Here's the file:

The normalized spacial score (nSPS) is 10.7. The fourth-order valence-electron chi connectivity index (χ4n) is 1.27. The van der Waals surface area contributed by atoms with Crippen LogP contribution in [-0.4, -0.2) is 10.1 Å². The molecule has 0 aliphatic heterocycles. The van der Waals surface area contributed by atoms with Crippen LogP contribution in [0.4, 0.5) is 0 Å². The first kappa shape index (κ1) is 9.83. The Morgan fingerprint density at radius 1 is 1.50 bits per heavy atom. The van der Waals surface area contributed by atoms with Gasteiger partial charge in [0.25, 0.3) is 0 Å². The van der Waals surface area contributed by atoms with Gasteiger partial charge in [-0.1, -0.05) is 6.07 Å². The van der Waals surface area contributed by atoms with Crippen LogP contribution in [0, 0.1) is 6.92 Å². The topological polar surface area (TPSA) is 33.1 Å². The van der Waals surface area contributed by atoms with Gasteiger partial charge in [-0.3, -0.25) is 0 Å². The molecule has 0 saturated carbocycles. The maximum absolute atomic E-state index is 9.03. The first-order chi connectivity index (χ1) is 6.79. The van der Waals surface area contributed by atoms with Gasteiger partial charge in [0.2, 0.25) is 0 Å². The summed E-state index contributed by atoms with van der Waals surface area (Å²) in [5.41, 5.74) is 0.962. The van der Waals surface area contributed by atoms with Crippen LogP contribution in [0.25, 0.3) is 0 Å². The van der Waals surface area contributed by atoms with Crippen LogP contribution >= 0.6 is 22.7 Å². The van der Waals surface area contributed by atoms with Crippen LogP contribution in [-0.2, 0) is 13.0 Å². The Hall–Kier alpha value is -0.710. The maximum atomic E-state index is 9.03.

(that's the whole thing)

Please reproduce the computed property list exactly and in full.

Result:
The normalized spacial score (nSPS) is 10.7. The fourth-order valence-electron chi connectivity index (χ4n) is 1.27. The van der Waals surface area contributed by atoms with Crippen LogP contribution in [-0.4, -0.2) is 10.1 Å². The molecule has 0 aliphatic heterocycles. The van der Waals surface area contributed by atoms with Crippen LogP contribution in [0.4, 0.5) is 0 Å². The first kappa shape index (κ1) is 9.83. The Morgan fingerprint density at radius 1 is 1.50 bits per heavy atom. The van der Waals surface area contributed by atoms with Gasteiger partial charge in [0.25, 0.3) is 0 Å². The van der Waals surface area contributed by atoms with Gasteiger partial charge in [-0.1, -0.05) is 6.07 Å². The van der Waals surface area contributed by atoms with Crippen LogP contribution in [0, 0.1) is 6.92 Å². The topological polar surface area (TPSA) is 33.1 Å². The van der Waals surface area contributed by atoms with Gasteiger partial charge in [-0.3, -0.25) is 0 Å². The molecule has 0 saturated carbocycles. The maximum absolute atomic E-state index is 9.03. The first-order chi connectivity index (χ1) is 6.79. The van der Waals surface area contributed by atoms with Gasteiger partial charge in [0.2, 0.25) is 0 Å². The summed E-state index contributed by atoms with van der Waals surface area (Å²) in [5.41, 5.74) is 0.962. The van der Waals surface area contributed by atoms with Crippen LogP contribution in [0.25, 0.3) is 0 Å². The van der Waals surface area contributed by atoms with Crippen LogP contribution >= 0.6 is 22.7 Å². The van der Waals surface area contributed by atoms with Crippen LogP contribution in [-0.2, 0) is 13.0 Å². The Hall–Kier alpha value is -0.710. The maximum atomic E-state index is 9.03.